• Consider the resources available to your students and any constraints they might face. Consider alternatives where real objects or experiences are difficult to access. Virtual tours and augmented reality experiences can replace field trips if the budget is limited. Have students make replicas in instances where actual artefacts are unavailable to children. Simulate experiences through classroom role play.
  • Develop assessment criteria that measure both the process and the content knowledge. Implementing project-based learning results in the ultimate 21st-century classroom. It is not enough for students to learn content. There are skills within each discipline that are considered essential in contemporary classrooms. These include designing experiments, finding and making use of patterns, drawing inferences, etc. Include these skills in your rubric.

Step 4: Prepare Your Students

Students accustomed to traditional learning may need support as they adjust to PBL. Prepare your students by:

  • Explaining the benefits of PBL and how it differs from traditional learning.
  • Establishing clear expectations for participation, collaboration, and assessment.
  • Teaching and reinforcing skills necessary for PBL, such as research methods, critical thinking, and teamwork.

Step 5: Implementing Project-Based Learning in Your Classroom

With preparation complete, it’s time to implement PBL in your classroom. Keep the following tips in mind:

  • Start with a manageable, well-defined problem to build confidence in the process.
  • Monitor and support student groups, providing guidance without leading them to solutions.
  • Encourage students to reflect on their learning and the PBL process regularly.

Step 6: Reflect and Adapt

After completing a PBL cycle, take time to reflect on the experience:

  • Gather feedback from students on what they found helpful, challenging, and engaging.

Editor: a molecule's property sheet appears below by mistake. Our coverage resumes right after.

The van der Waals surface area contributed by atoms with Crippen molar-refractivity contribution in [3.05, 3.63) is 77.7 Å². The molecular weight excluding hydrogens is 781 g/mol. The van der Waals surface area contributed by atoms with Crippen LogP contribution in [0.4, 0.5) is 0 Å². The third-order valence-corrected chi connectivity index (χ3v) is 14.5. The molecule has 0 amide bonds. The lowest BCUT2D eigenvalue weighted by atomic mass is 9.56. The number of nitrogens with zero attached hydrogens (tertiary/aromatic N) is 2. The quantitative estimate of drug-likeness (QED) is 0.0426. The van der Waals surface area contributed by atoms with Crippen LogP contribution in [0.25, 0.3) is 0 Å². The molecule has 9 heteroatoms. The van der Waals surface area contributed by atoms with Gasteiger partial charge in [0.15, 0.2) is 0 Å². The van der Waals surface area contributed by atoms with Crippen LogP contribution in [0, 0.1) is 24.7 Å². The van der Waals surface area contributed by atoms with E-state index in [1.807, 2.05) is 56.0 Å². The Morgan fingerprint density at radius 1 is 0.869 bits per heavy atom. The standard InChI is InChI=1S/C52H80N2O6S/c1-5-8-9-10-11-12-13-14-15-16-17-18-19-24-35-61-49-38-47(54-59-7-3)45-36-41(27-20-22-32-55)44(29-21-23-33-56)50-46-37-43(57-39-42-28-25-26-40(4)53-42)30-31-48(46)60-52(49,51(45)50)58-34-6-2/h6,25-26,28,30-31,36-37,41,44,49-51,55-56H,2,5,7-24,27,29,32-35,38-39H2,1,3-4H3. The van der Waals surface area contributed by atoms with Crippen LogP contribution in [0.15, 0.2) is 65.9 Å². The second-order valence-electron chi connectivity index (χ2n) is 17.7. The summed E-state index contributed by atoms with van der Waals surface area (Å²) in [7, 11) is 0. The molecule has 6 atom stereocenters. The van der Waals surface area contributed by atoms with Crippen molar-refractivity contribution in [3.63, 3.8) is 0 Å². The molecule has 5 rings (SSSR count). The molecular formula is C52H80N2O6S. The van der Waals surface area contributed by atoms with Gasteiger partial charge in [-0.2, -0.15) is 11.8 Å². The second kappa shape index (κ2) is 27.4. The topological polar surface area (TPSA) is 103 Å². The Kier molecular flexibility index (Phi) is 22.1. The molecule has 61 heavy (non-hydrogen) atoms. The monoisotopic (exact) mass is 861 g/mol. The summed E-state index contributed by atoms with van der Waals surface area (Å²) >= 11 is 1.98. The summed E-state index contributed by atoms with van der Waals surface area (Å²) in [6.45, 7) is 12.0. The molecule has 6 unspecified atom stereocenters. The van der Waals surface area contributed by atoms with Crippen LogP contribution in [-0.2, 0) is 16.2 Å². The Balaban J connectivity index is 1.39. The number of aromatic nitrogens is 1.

• Reflect on your facilitation: What worked well, and what could be improved?
  • Assess the effectiveness of the problem in meeting your learning objectives.
  • Review the solutions and learning outcomes: Were students able to apply their knowledge and skills effectively?
  • Consider the group dynamics and collaboration: How did students work together, and how might this be enhanced?

Reflection is a critical component of PBL because it provides insights that can be used to refine your approach. Reflection should be an ongoing dialogue between you and your students to improve the learning experience continually.

As you gather insights, adapt your future PBL plans accordingly:

  • Adjust the complexity of problems based on student feedback and outcomes.
  • Fine-tune your role as a facilitator to better support student learning.
  • Update resources and materials to ensure they are effective and engaging.
  • Adapt assessment methods to ensure they capture both the process and the product of learning.

Remember that the shift to PBL is a journey, not a destination. It’s an iterative process that evolves with each iteration. As you become more comfortable with PBL, you can gradually tackle more complex problems and incorporate a wider range of skills and content areas.


Shifting from a traditional teaching model to implementing a problem-based learning approach requires patience, flexibility, and a willingness to learn alongside your students. By redefining your role, understanding the PBL process, planning carefully, preparing your students, implementing with intention, and reflecting on your practice, you can transform your teaching and create a more dynamic, engaging, and student-centered classroom. Embrace the change, and watch as your students become active, autonomous learners equipped to tackle the problems of the real world.

Other articles you may find useful:

Like this article?

Share on Facebook
Share on Twitter
Share on Linkdin
Share on Pinterest
Venessa Powell

Venessa Powell

I never wanted to become a teacher. As a matter of fact, anybody who knew me knew that I was set on becoming a graphic designer. Some would say it was by divine intervention others may call it the universe redirecting me, but circumstances led me to teachers’ college at the end of high school where I pursued secondary mathematics education.

Leave a comment